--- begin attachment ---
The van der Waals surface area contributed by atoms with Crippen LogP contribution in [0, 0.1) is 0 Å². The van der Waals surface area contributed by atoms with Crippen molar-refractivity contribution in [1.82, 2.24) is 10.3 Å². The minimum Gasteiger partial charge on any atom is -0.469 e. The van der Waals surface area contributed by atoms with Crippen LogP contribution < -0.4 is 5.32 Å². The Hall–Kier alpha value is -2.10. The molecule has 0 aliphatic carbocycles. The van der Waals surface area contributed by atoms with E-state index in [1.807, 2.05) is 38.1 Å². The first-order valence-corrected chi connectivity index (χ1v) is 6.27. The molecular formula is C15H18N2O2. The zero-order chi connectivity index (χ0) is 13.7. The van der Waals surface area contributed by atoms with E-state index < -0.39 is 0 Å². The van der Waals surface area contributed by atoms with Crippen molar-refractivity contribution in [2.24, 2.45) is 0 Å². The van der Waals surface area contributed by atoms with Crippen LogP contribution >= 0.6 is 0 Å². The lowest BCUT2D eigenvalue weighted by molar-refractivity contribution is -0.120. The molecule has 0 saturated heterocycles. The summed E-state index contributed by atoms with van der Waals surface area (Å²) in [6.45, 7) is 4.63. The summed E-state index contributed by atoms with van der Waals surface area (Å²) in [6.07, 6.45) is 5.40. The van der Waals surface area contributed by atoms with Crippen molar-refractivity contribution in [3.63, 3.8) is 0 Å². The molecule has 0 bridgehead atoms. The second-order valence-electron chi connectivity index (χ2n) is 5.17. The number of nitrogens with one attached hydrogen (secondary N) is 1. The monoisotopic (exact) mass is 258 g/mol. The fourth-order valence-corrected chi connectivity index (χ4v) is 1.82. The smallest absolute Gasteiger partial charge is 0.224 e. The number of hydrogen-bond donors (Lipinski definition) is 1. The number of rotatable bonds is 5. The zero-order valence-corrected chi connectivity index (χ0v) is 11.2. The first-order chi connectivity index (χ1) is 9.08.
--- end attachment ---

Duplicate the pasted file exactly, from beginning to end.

The van der Waals surface area contributed by atoms with Crippen LogP contribution in [0, 0.1) is 0 Å². The van der Waals surface area contributed by atoms with Crippen molar-refractivity contribution in [1.82, 2.24) is 10.3 Å². The minimum Gasteiger partial charge on any atom is -0.469 e. The van der Waals surface area contributed by atoms with Crippen LogP contribution < -0.4 is 5.32 Å². The Hall–Kier alpha value is -2.10. The molecule has 0 aliphatic carbocycles. The van der Waals surface area contributed by atoms with E-state index in [1.807, 2.05) is 38.1 Å². The first-order valence-corrected chi connectivity index (χ1v) is 6.27. The molecular formula is C15H18N2O2. The zero-order chi connectivity index (χ0) is 13.7. The van der Waals surface area contributed by atoms with E-state index < -0.39 is 0 Å². The van der Waals surface area contributed by atoms with Crippen molar-refractivity contribution in [2.24, 2.45) is 0 Å². The van der Waals surface area contributed by atoms with Crippen LogP contribution >= 0.6 is 0 Å². The lowest BCUT2D eigenvalue weighted by molar-refractivity contribution is -0.120. The molecule has 0 saturated heterocycles. The summed E-state index contributed by atoms with van der Waals surface area (Å²) in [6.45, 7) is 4.63. The summed E-state index contributed by atoms with van der Waals surface area (Å²) in [6.07, 6.45) is 5.40. The van der Waals surface area contributed by atoms with Crippen molar-refractivity contribution in [3.63, 3.8) is 0 Å². The molecule has 0 bridgehead atoms. The second-order valence-electron chi connectivity index (χ2n) is 5.17. The number of nitrogens with one attached hydrogen (secondary N) is 1. The monoisotopic (exact) mass is 258 g/mol. The fourth-order valence-corrected chi connectivity index (χ4v) is 1.82. The smallest absolute Gasteiger partial charge is 0.224 e. The number of hydrogen-bond donors (Lipinski definition) is 1. The number of rotatable bonds is 5. The zero-order valence-corrected chi connectivity index (χ0v) is 11.2. The first-order chi connectivity index (χ1) is 9.08.